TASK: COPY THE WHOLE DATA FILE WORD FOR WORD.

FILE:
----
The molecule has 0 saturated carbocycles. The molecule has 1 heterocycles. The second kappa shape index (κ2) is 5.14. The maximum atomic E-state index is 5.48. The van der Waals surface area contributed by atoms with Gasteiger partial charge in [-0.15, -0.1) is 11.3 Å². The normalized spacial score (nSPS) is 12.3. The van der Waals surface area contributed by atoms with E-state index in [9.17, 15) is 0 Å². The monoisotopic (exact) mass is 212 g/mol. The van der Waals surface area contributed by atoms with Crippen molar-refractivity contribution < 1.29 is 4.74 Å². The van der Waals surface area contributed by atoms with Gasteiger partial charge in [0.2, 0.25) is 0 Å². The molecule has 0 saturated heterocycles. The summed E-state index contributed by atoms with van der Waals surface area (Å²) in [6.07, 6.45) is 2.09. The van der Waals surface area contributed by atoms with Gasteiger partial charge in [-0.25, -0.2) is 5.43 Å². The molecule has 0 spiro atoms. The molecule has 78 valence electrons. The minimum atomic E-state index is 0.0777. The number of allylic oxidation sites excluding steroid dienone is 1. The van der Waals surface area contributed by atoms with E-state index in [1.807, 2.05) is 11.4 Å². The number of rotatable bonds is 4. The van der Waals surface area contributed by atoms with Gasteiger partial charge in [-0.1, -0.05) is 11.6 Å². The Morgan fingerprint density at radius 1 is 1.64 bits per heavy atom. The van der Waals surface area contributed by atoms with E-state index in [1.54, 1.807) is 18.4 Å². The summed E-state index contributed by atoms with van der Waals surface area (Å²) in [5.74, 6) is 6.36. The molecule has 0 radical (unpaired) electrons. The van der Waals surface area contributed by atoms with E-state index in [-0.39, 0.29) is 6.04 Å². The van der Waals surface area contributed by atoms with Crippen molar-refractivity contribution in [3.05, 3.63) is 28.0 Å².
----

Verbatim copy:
The molecule has 0 saturated carbocycles. The molecule has 1 heterocycles. The second kappa shape index (κ2) is 5.14. The maximum atomic E-state index is 5.48. The van der Waals surface area contributed by atoms with Gasteiger partial charge in [-0.15, -0.1) is 11.3 Å². The normalized spacial score (nSPS) is 12.3. The van der Waals surface area contributed by atoms with E-state index in [9.17, 15) is 0 Å². The monoisotopic (exact) mass is 212 g/mol. The van der Waals surface area contributed by atoms with Crippen molar-refractivity contribution < 1.29 is 4.74 Å². The van der Waals surface area contributed by atoms with Gasteiger partial charge in [0.2, 0.25) is 0 Å². The molecule has 0 saturated heterocycles. The summed E-state index contributed by atoms with van der Waals surface area (Å²) in [6.07, 6.45) is 2.09. The van der Waals surface area contributed by atoms with Gasteiger partial charge in [-0.25, -0.2) is 5.43 Å². The molecule has 0 spiro atoms. The molecule has 78 valence electrons. The minimum atomic E-state index is 0.0777. The number of allylic oxidation sites excluding steroid dienone is 1. The van der Waals surface area contributed by atoms with E-state index in [1.807, 2.05) is 11.4 Å². The number of rotatable bonds is 4. The van der Waals surface area contributed by atoms with Gasteiger partial charge in [-0.1, -0.05) is 11.6 Å². The Morgan fingerprint density at radius 1 is 1.64 bits per heavy atom. The van der Waals surface area contributed by atoms with E-state index in [1.54, 1.807) is 18.4 Å². The summed E-state index contributed by atoms with van der Waals surface area (Å²) in [5.74, 6) is 6.36. The molecule has 0 radical (unpaired) electrons. The van der Waals surface area contributed by atoms with E-state index in [-0.39, 0.29) is 6.04 Å². The van der Waals surface area contributed by atoms with Crippen molar-refractivity contribution in [3.05, 3.63) is 28.0 Å².